The paperwork just never seems to end, does it? (I'm also an adoptive parent, twice over, so I feel your pain about the paperwork!)
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Old March 2nd, 2012, 08:43 AM
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Quote:
Originally Posted by SunniDaze View Post
I couldn't sleep last night, so I got up & decided I would go through our adoption paperwork one more time. Lo & behold, I found an English copy of the adoption certificate stuck in a random folder!!

Congrats..... I do have a question though.... After you adopted your daughter, what paperwork did you have to present to obtain her visa to first enter the US? Or did you get her COC prior to entering the US?

(Looking over the various sites makes the whole process seem rather involved.)

Aloha,

John
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Old March 2nd, 2012, 01:21 PM
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SunniDaze - I'm there with you ... also adoptive parents and taking our kids on their first cruise next month. We also had similar issue ... passport application now on hold for our daughter born outside US. Her green card expired, thus we no longer had it. Per, the Passport processing agency, we are requesting an expedited copy of her expired green card (less expensive and quicker route than getting her CoC prior to our cruise).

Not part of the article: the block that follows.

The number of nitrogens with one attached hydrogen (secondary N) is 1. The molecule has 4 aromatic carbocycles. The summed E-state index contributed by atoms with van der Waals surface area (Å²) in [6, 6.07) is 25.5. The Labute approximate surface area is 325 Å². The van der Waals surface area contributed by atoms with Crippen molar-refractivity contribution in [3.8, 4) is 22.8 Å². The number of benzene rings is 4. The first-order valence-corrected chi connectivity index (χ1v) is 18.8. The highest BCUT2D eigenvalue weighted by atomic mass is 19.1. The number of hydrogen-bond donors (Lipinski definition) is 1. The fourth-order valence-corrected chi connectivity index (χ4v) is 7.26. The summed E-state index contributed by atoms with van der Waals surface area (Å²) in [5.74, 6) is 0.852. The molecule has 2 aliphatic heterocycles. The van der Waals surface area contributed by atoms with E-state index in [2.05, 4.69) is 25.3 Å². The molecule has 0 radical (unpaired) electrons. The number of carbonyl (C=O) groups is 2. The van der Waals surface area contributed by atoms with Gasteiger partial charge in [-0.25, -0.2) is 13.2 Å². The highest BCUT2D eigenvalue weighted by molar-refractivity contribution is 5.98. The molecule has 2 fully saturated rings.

At the same time, we are covered under the WHTI since we are on a closed loop cruise and have the required documents.

However, I"ll feel more comfortable once we also have her passport in our hands.

Good luck to you and happy cruising!

Last edited by wifeNmommy; March 2nd, 2012 at 01:22 PM. Reason: clicked wrong icon to respond to
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Old March 2nd, 2012, 04:10 PM
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SunniDaze - I'm there with you ... also adoptive parents and taking our kids on their first cruise next month. We also had similar issue ... passport application now on hold for our daughter born outside US. Her green card expired, thus we no longer had it. Per, the Passport processing agency, we are requesting an expedited copy of her expired green card (less expensive and quicker route than getting her CoC prior to our cruise).

At the same time, we are covered under the WHTI since we are on a closed loop cruise and have the required documents.

However, I"ll feel more comfortable once we also have her passport in our hands.

Good luck to you and happy cruising!